which is the longest/steepest descent without any sharp bends to allow
high risk-free speeds?


Well, as I mentioned I have ridden most of the big passes in the Alps.
By far the speediest I know is the Kuehtai (part of the famous Oetztal
Cycling Marathon) to the East. During the race, tons of hobbyists are
measured above 100 km/h. Fedaia Pass in the Dolomites comes next (also
to the East). Grossglockner to the North and Spitzingsattel to the North
also allow 80..85 km/h. Rossfeld close to Salzburg is also good (down
to Oberau). Susten to Wassen is not steep enough, even though it has a
very long (frustratingly so, when going uphill) straight stretch.

For me as a "tourist" (roads are not barred from traffic, I am not paid
to craze downhill), going over 90 km/h is exceedingly rare (Kuehtai,
Fedaia), even over 80 km/h happens only once in a while.

Best regards

Axel
--
-X- | in memoriam John Conway
--X | 1937-2020
XXX | A glider from his "Game of Life"


I used to do speed like that around here but now that I'm older I always thing of what could happen like a tire blowing off of a rim and the like So I normally keep it to around 70 kph.
  #37  
Old May 23rd 20, 12:06 AM posted to rec.bicycles.tech
Andre Jute[_2_]
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Posts: 9,843
Default How flat are The Netherlands?

The Death Ride is where Jobst Brandt lost all his friends.

I must say, as someone who lives in hilly countryside and would love some safe flat roads to ride, I think you guys are crazy in the head, competing for the biggest climbs.

Andre Jute
I wonder where RBT can a get a group discount on a bulk buy of straitjackets
  #38  
Old May 23rd 20, 12:26 AM posted to rec.bicycles.tech
Frank Krygowski[_4_]
external usenet poster
 
Posts: 8,791
Default How flat are The Netherlands?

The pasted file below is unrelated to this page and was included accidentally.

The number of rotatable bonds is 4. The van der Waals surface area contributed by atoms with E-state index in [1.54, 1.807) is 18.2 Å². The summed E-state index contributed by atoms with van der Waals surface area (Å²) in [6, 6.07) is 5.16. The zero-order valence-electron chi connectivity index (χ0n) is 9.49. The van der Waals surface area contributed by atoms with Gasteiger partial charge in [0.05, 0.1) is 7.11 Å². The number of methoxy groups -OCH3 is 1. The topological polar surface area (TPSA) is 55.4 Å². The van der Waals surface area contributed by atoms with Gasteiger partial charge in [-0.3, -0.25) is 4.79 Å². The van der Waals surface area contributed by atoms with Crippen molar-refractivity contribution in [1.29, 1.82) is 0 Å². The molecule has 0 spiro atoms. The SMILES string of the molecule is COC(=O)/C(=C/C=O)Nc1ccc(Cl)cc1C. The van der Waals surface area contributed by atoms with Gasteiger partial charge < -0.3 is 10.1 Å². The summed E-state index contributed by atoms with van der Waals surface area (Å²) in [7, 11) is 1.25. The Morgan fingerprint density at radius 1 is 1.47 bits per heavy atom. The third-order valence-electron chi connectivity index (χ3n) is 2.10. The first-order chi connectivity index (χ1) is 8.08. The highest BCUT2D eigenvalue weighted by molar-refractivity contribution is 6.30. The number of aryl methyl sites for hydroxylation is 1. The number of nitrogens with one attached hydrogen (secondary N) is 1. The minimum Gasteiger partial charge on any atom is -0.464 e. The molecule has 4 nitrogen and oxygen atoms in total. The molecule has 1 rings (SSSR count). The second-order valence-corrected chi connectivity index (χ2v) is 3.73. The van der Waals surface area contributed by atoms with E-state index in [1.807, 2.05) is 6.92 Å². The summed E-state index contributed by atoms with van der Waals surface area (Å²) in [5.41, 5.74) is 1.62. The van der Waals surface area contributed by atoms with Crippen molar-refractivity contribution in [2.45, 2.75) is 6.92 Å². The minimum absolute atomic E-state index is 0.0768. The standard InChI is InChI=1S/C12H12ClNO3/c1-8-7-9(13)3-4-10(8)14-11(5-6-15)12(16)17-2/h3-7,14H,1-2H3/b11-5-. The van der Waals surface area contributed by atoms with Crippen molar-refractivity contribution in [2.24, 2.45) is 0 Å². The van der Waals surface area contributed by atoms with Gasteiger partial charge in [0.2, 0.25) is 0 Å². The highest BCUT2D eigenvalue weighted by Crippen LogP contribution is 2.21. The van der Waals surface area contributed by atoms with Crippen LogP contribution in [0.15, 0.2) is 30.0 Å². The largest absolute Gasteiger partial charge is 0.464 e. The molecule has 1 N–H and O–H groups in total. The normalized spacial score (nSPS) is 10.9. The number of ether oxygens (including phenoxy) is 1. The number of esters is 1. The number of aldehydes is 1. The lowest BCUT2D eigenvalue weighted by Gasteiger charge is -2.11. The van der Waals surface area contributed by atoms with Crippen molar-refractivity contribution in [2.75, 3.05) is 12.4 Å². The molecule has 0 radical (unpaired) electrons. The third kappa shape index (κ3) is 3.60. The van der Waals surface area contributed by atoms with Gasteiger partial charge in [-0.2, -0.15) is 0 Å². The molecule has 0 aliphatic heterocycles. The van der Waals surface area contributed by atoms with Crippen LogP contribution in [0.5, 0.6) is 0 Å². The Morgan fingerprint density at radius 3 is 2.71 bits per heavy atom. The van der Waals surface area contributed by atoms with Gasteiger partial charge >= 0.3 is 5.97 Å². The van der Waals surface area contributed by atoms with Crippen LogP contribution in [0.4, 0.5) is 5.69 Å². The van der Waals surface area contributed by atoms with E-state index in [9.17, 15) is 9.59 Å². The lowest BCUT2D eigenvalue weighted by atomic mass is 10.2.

On 5/22/2020 5:41 PM, Axel Reichert wrote:
Frank Krygowski writes:

I'm interested in the L * p^2 metric for climb difficulty. I've long
wondered if there was a widely recognized way of categorizing
hilliness.


The easiest is the average gradient over the full ride. Whether you do
two big Alpine passes or 30 nasty hills in Wales, you might end up with
3000 m vertical gain over 120 km, so 2.5 % on average (this is quite a
lot). This is of course equivalent to vertical gain per kilometer: Below
5 m/km is mostly flat, above 20 m/km (= 2 % average gradient) is
tough. All this is of course kind of arbitrary.

If out of academic curiosity you want a binary distinction, there is a
physics-based approach: You could argue that it is mountainous, if you
spend more energy for the vertical distance than for the horizontal one
and flat, if vice versa. Since aerodynamic drag is strongly non-linear
with the speed, that break-even point between flat and mountainous
depends on your speed over the ride. It did this approximately for my
"sporty tourist" style of riding, and came up with about 12..13 m/km.

Pace has some vague guidelines


If you are after an estimate for the riding time, I have an
astonishingly precise rule of thumb. If you know your flat speed, say,
25 km/h, you can try to gather the length, the total climb and the
riding time for, say, 20 rides. Then you do a linear regression
(e.g. with Excel) on

t = l/a + h/b

with t the riding time in hours, l the length in km and h the climb in
m. a is your flat speed, 25 km/h in my example, and the regression gives
you your climbing rate b (total climb per hour). Say, b is 1000 m/h for
you. Then the 30 nasty hills in Wales take 5 hours 12 min horizontally,
plus 3 hours for the vertical wall of 3 km height. (-: Makes for 8.2
hours for 120 km, with an estimated average speed of 14.6 km/h.

Usually, with my coefficients a and b, the estimate is within minutes
of the real ride. Once you have your coefficients and think that this is
a great method for years to come: Now watch these coefficients go down
...

L * p^2 may describe a single pass or long climb, but we're much more
often dealing with a seemingly endless series of short steep climbs
followed by short steep downhills.


Downhills do not count. But L * p^2 can (and should) be applied
piecewise for a roller coaster ride. Since these often are steeper than
the epic climbs (and the gradient goes in squared) you will end up with
a higher total difficulty. In my experience this formula (originated in
a Dutch cycling magazine) does an extremely good job in predicting how